Friday, December 4, 2009

Red Light Green Light

Warning: This post has nothing to do with gardening, green-life style, or how to make your own detergent.

This post is what happens when you've spent your day in Christmas traffic jams, staring at traffic lights.

Why are traffic lights red, yellow and green? Who decided against orange, white and blue? Or red, white and blue for that matter?

It's things like this - thoughts I mull over while staring at 50 sets of red brakelights, and the all-powerful traffic signals- that drive me nuts until I know the answer.

In case you're the same way, here's the scoop.

It takes a very long distance to stop a train. So the first signal to stop a train was a fire built between the rails. Meanwhile in 1868, London had the first crude gas lantern designed to control carriage traffic. It used red and green glass plates that were operated manually by a policeman. When it exploded, killing the operator, it became the last traffic signal, until electricity was invented in the late 1800's.

One of the first uses for this new technology was an electronic railway signal: green was on top as the universal signal for "all clear"; red was below it, of picked to be the color for "stop", being the same color as the fire that was already used to stop the trains. Then white was added for the lowest signal, as a caution or warning light.

Eventually, in the early 1920s, automobiles had grown to such a volume that traffic was chaotic and out of control. An African American inventor, Garrett Morgan, designed and patented the first electronic traffic light. He chose to use the railway system light colors: red for danger or stop, green for proceed safely, and white for caution. The order was changed, to differentiate the lights from the railway signals.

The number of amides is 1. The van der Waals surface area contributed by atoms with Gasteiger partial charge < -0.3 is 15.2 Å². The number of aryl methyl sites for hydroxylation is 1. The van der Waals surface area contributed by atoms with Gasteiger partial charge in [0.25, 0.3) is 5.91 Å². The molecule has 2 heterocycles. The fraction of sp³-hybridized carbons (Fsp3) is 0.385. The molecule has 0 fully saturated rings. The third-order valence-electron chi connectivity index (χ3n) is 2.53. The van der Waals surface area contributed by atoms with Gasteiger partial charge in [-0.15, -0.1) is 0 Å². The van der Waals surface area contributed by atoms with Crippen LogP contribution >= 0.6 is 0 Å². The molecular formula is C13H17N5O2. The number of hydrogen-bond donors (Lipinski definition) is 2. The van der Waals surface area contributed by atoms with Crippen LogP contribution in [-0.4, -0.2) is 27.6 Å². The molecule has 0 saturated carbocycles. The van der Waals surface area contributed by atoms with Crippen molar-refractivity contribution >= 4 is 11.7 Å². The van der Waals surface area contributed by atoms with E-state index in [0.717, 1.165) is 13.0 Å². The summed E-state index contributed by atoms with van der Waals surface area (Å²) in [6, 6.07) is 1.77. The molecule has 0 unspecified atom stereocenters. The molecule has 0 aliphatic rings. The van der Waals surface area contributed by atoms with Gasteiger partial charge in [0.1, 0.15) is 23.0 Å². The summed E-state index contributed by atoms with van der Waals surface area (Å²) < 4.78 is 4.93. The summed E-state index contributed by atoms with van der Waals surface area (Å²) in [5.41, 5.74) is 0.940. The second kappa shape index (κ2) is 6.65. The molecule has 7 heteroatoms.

Trains run on tracks, disregarding street lights. When a white railway bulb burnt out, it was not as big a problem as when a white traffic signal bulb burnt out, causing drivers to mistake the white bulb of the corner street lights for the signal, jamming on their brakes for no reason and thereby inventing the multiple vehicle pile-up.

Several hundred insurance claims later, white was exchanged for yellow, a color associated with sunny warmth and happiness. Now everyone would be happy about stopping for that red light.

Psychologically red creates tension and nervousness in the brain, alerting our thought process that a decision is imminent, while green is soothing and calm.

But I think the immortal words uttered by Jeff Bridges in Starman best explains traffic lights:

"Red light stop, green light go, yellow light go very fast."

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